Page 1124 - Week 03 - Wednesday, 30 March 2011

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created at the beginning of this city’s history for our amenity and our recreation then I believe it is beholden on us as a community to look after it to the best of our ability. We must also recognise that this central feature of our urban landscape actually sits on the Molonglo River. We are a river city, not a lake city, and we must not lose sight of that.

Lake Burley Griffin is an integral feature of the urban landscape of Canberra. It is a place for Canberrans and visitors alike to come together, socialise, access our great cultural institutions, take a quiet stroll, cycle or jog. The work Christmas barbecue by the lake is a great Canberra tradition that I am sure we have all partaken of at some point. Paddlers and rowers can be seen out on the lake every morning and sailors and tourists take to the water across the weekends. Our lake is an important place for people living in an increasingly urbanised environment to find some time out and some space.

It was once a common sight to see people swimming in the lake on a hot summer afternoon, but over the years this has been less and less commonplace. I can well understand why. The bad smells and slimy algae make the water less than inviting, and the regular closures do not inspire confidence in the safety of the water. But what a shame that swimming in the lake is not something that is considered a recreational option by all the people of Canberra. It would be wonderful to see more Canberrans enjoying this body of water so that people can not only have picnics on the lake shore but also accompany them with a swim in the lake. If we had confidence in the quality of the water then I am sure we would see this happening.

It is important to note the contribution that a healthy lake makes to the economy and vibrancy of the city by supporting recreational activities such as kayaking, as well as organised sports such as rowing, triathlon and dragon boat racing. I believe that Mr Barr is at the dragon boat racing this afternoon. Local clubs use the lake for training and to hold local, regional and national events. The guidelines used to determine closures in the lake changed in 2009 to allow “non-contact” activities to continue while the lake is otherwise closed. But the reality is that if water quality in the lake continues to degrade, these events will simply move elsewhere. Certainly, anecdotal evidence suggests that this is already happening.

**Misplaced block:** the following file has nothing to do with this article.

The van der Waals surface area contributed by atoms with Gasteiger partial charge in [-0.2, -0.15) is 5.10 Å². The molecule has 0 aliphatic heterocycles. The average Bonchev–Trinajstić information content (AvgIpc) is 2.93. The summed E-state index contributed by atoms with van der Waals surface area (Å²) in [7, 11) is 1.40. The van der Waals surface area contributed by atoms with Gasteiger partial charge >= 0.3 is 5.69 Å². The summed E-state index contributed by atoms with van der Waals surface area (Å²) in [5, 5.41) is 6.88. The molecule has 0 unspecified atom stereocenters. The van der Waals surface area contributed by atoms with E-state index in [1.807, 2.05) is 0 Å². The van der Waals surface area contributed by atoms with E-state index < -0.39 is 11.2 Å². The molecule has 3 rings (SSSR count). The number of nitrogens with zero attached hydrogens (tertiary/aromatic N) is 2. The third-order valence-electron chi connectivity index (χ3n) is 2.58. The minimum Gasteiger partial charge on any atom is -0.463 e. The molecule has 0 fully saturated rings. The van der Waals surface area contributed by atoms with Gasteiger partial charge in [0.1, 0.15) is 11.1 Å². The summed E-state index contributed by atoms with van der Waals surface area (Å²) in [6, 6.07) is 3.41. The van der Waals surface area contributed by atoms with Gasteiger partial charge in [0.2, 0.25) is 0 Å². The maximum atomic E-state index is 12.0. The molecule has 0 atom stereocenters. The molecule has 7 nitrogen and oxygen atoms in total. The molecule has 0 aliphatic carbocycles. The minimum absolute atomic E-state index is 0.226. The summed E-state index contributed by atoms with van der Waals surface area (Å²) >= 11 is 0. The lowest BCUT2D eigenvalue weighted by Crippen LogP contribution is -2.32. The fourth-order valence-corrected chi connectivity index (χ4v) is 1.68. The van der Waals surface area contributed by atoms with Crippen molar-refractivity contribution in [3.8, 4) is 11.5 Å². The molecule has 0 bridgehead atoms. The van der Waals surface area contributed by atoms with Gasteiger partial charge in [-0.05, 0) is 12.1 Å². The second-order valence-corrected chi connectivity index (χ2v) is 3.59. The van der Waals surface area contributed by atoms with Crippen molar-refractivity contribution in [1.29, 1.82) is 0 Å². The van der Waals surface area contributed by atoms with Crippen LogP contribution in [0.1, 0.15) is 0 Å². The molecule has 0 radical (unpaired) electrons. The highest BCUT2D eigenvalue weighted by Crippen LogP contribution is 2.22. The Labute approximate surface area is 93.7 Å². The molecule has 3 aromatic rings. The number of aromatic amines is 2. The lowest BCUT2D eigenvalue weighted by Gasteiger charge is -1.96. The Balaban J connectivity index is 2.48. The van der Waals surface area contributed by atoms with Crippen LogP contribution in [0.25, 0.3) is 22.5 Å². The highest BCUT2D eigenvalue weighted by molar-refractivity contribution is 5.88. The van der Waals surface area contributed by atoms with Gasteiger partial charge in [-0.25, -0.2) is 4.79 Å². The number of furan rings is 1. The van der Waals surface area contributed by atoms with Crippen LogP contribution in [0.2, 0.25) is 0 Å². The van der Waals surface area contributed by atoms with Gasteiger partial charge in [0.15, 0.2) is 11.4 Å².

Members know, of course, that I am an active triathlete. The quality of the lake has certainly had an impact on the community that I operate in. We have had events postponed, events cancelled and events changed. Anecdotally, our numbers seem to be dropping for some of the national events we hold. I think that is because the reputation is getting around that Canberra is not a reliable place to come to and have a race. You have trained for many months to do your event and you do not want to see it being cancelled or postponed at the last moment.

Of course, a healthy lake is not just about delivering a good quality public amenity for us humans and our pursuits. It is crucial to remember that Lake Burley Griffin is part of the Molonglo River system. It has biodiversity values both above and below the water level and should not be left as a breeding pool for weeds and feral species. The environmental issues surrounding the lake are symptomatic of the entire Molonglo River corridor. Weeds such as willows, which strangle the flow of the river, are also

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